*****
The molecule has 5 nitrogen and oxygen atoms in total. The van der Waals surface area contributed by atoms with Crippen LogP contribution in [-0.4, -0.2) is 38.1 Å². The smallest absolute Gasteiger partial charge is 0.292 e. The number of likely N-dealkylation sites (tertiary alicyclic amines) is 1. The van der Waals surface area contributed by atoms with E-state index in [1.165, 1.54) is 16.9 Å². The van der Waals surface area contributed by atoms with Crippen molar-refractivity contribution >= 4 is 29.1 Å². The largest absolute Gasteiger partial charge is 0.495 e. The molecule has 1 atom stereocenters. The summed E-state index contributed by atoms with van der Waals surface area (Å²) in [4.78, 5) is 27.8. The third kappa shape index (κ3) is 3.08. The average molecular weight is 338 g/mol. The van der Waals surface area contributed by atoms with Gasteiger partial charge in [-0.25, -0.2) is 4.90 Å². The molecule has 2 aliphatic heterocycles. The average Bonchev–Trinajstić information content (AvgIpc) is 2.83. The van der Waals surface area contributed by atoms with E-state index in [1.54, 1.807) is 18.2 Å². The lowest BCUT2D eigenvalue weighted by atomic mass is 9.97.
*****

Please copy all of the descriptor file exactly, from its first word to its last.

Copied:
The molecule has 5 nitrogen and oxygen atoms in total. The van der Waals surface area contributed by atoms with Crippen LogP contribution in [-0.4, -0.2) is 38.1 Å². The smallest absolute Gasteiger partial charge is 0.292 e. The number of likely N-dealkylation sites (tertiary alicyclic amines) is 1. The van der Waals surface area contributed by atoms with E-state index in [1.165, 1.54) is 16.9 Å². The van der Waals surface area contributed by atoms with Crippen molar-refractivity contribution >= 4 is 29.1 Å². The largest absolute Gasteiger partial charge is 0.495 e. The molecule has 1 atom stereocenters. The summed E-state index contributed by atoms with van der Waals surface area (Å²) in [4.78, 5) is 27.8. The third kappa shape index (κ3) is 3.08. The average molecular weight is 338 g/mol. The van der Waals surface area contributed by atoms with Gasteiger partial charge in [-0.25, -0.2) is 4.90 Å². The molecule has 2 aliphatic heterocycles. The average Bonchev–Trinajstić information content (AvgIpc) is 2.83. The van der Waals surface area contributed by atoms with E-state index in [1.54, 1.807) is 18.2 Å². The lowest BCUT2D eigenvalue weighted by atomic mass is 9.97.